New research from the University of Sheffield has revealed how fungus blocks and bursts blood vessels in the brain, helping scientists better understand how meningitis starts.
The study, published in the journal PLoS Pathogens, shows that Cryptococcus neoformans microbes become lodged in blood vessels preventing blood flow and increasing blood pressure. These microbes grow in the small blood vessels causing them to stretch and burst, releasing the infectious microbes into the brain and causing meningitis.
Meningitis is most commonly caused by an infection of the brain and spinal cord and can be life threatening if not recognised and treated very quickly. It is most common in babies, adolescents and those with compromised immune systems and affects an estimated 2.5 million people each year.
Dr Simon Johnston, from the University of Sheffield’s Department of Infection, Immunity and Cardiovascular Disease, said: “The brain has very complex and effective defences against microbes, but we have identified a simple and effective method that microbes may use to escape the blood and enter the brain.
“Previous research has focused on how microbes can break down the defences of the brain or use immune cells as a route into the brain. We can demonstrate how, for some microbes, damaging blood vessels is a very effective method of invasion.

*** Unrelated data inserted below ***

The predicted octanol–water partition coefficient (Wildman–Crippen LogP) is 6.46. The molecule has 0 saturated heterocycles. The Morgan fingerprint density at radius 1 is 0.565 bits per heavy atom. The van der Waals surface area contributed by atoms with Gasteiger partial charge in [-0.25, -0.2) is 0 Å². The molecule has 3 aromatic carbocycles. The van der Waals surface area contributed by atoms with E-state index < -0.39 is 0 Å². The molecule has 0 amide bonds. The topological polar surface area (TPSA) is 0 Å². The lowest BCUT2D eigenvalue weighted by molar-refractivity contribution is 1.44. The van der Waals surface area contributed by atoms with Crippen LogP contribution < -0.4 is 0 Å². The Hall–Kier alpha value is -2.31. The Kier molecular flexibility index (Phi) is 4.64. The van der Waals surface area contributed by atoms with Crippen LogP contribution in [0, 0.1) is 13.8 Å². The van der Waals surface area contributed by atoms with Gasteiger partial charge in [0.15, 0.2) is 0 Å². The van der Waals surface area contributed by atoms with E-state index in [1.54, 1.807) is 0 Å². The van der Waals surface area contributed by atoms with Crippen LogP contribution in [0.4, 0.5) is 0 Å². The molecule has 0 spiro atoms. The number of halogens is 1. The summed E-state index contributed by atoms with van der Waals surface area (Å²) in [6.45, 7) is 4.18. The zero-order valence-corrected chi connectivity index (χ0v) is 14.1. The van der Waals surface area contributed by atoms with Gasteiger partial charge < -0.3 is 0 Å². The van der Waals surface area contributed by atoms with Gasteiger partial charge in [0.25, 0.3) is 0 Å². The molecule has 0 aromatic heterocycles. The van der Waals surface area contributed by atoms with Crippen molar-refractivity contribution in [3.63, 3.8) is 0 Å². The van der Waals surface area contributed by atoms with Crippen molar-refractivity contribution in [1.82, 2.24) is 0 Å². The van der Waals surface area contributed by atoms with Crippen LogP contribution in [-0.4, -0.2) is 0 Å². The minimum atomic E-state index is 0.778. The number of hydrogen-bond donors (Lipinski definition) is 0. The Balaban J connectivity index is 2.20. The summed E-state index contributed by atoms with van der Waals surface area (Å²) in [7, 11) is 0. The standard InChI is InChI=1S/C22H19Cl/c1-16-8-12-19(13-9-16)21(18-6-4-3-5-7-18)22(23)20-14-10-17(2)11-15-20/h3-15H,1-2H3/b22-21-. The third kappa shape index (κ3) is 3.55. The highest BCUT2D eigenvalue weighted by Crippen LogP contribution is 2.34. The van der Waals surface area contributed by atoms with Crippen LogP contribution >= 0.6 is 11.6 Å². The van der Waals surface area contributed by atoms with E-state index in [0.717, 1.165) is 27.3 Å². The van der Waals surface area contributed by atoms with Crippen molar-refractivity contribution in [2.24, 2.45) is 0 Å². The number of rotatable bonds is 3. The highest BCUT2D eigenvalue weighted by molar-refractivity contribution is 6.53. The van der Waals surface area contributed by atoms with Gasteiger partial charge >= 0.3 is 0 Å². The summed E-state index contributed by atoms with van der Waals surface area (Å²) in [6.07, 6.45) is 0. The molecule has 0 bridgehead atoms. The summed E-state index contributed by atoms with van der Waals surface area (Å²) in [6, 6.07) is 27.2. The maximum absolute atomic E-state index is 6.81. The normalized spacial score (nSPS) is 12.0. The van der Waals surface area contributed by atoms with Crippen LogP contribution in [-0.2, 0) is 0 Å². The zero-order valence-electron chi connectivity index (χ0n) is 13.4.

“Our immune system is very effective at recognising and destroying microbes, including in the blood. However, some microbes can escape the immune cells and it is these microbes that would be most effective at using blood vessels bursting as a way into the brain.”
The research was carried out in collaboration with the Agency of Science, Technology and Research (A-Star), Singapore, and the University of Queensland, Australia.
The international research team, led by Dr Johnston, investigated zebrafish larvae to understand how the meningitis infection behaves in blood vessels. The findings will also help researchers better understand other blood vessel related diseases such as cardiovascular and neurological diseases.
Dr Johnston added: “We started this research because we knew there was unexplained blood vessel damage in some meningitis patients. We are now working to find new treatments for these patients.
“The infections causing meningitis can be treated with antimicrobials but patients are often very ill and a lot of damage can be caused before treatment is effective. This will be made worse by the ongoing global increase in antimicrobial resistant infections.
“We are using the knowledge we have gained from studying how meningitis can spread to understand how to reduce the damage caused to the brain while treatment takes place.”
The research was funded by the Medical Research Council, A-STAR Institute of Molecular and Cell Biology and Wellcome Trust Strategic Award for Medical Mycology and Fungal Immunology.